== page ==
As a result of selection acting on information-behavior relationships, the human brain is predicted to be densely packed with programs that cause intricate relationships between information and behavior, including functionally specialized learning systems, domain-specialized rules of inference, default preferences that are adjusted by experience, complex decision rules, concepts that organize our experiences and databases of knowledge, and vast databases of acquired information stored in specialized memory systems—remembered episodes from our lives, encyclopedias of plant life and animal behavior, banks of information about other people’s proclivities and preferences, and so on. All of these programs and the databases they create can be called on in different combinations to elicit a dazzling variety of behavioral responses.
“Program?” “Database?” What exactly do those mean? That might seem like a strange question to hear from a computer scientist, but my training makes me acutely aware of how flexible those terms can be.
Most contemporary programming uses an object-oriented metaphor. Concepts are translated into structures by treating them as “objects;” handling access to the network, for instance, could be the responsibility of a “Network” object. Underneath this object could be actions or “methods,” such as “listenForIncomingData(),” as well as data or “fields” like “lastPacketSeen.” Objects can call methods or access fields of other objects, though most of the time you can place restrictions on who can call or access certain things. All of this should be well-documented, perhaps to the point of having an informal “contract” about how each method behaves and “unit tests” that validate that behavior. Isolate objects into “modules,” then fit them together like Lego blocks and you have a “program.”
However, there are plenty of computer languages that don’t use the object metaphor, like Lisp or Fortran, yet they allow you to write programs. It has been heavily criticized. And there’s a reason why I keep using the word “metaphor;” most processors have no idea what an “object” is, which leads object-oriented programming languages to abandon that metaphor when bootstrapping themselves. Behind the scenes, all that structure is collapsed down into pools of executable code and data with little to no organization.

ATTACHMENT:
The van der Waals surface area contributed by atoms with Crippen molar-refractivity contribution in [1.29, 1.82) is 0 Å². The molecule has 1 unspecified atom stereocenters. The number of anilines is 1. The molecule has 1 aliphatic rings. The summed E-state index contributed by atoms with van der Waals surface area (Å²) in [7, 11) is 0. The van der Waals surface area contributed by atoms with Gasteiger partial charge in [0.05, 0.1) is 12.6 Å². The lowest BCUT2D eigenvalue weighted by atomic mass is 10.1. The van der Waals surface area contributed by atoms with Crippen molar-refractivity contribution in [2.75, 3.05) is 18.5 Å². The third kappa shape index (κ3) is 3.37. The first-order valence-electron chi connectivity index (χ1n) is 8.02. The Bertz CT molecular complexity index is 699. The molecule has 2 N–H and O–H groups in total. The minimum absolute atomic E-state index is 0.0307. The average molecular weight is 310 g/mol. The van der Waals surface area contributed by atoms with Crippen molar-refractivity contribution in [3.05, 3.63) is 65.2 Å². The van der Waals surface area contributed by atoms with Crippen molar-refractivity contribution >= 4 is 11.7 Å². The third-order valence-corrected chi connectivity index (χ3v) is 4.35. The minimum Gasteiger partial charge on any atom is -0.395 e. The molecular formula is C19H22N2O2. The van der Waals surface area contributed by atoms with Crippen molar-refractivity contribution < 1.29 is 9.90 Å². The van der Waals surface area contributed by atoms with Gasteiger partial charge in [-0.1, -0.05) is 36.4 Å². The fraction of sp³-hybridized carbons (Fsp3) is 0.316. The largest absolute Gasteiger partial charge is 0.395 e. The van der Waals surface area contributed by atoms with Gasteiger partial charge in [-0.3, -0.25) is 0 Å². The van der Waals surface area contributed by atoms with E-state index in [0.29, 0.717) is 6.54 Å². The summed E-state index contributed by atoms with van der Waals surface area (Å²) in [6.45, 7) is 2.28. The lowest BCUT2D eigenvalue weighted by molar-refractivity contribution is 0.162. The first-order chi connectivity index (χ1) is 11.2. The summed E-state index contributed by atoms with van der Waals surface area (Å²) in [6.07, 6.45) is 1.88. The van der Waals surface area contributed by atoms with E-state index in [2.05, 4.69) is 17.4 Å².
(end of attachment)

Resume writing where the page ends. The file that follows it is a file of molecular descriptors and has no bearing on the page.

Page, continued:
And “executable code” is just a synonym for “data.” Just-In-Time compilation depends on this, altering its own code as if it was data, and in the extreme it can be used to turn data lookups into “hard-wired” code. Fast Programmable Gate Arrays are processors that you can re-configure on-the-fly, and don’t really have “instructions” at all. As Dr. Adrian Thompson learned last time, evolutionary algorithms will gleefully exploit this to reach greater fitness.
So at the most basic, a “program” is whatever code happens to be running at the time, and a “database” is a collection of information. The extra qualifications we add to those terms are just for our sanity’s sake, there is no reason a computation device has to include them.
Individual behavior is generated by this evolved computer, in response to information that it extracts from the internal and external environment (including the social environment). To understand an individual’s behavior, therefore, you need to know both the information that the person registered and the structure of the programs that generated his or her behavior.
We can’t even understand highly-structured programs; self-imposed guidelines such as the object metaphor do little to prevent the complexity from getting beyond what a human mind can comprehend. The Linux kernel, a low-level operating system used to run programs, currently contains over twenty million lines of code from a good 14,000 contributors. There’s no way a single person could comprehend it all, and proof of that comes from the continual stream of bugs discovered in the code; if someone could easily understand the code, these bugs would never arise. Bear in mind that an operating system is responsible for providing an easy interface between the programs a computing device runs and the underlying hardware, too. If we truly are a collection of programs, we could very well require an operating system as well.
If we struggle to understand highly-structured programs with good documentation, how can understand the unstructured “programs” that evolutionary processes tend to generate without any documentation at all?
But there’s another problem lurking here. Let’s pluck a specific EvoPsych theory out of the ether and look carefully at what parameters would be involved. Some researchers have proposed a universal fear module, for instance.
The theoretical structure that we end up with, the fear module, comprises four characteristics: selectivity with regard to input, automaticity, encapsulation, and a specialized neural circuitry (see Fodor, 1983). Each of these characteristics is assumed to be shaped by evolutionary contingencies. The selectivity results to a large extent from the evolutionary history of deadly threats that have plagued mammals. The automaticity is a consequence of the survival premium of rapid defense recruitment. Encapsulation reflects the need to rely on time-proven strategies rather than recently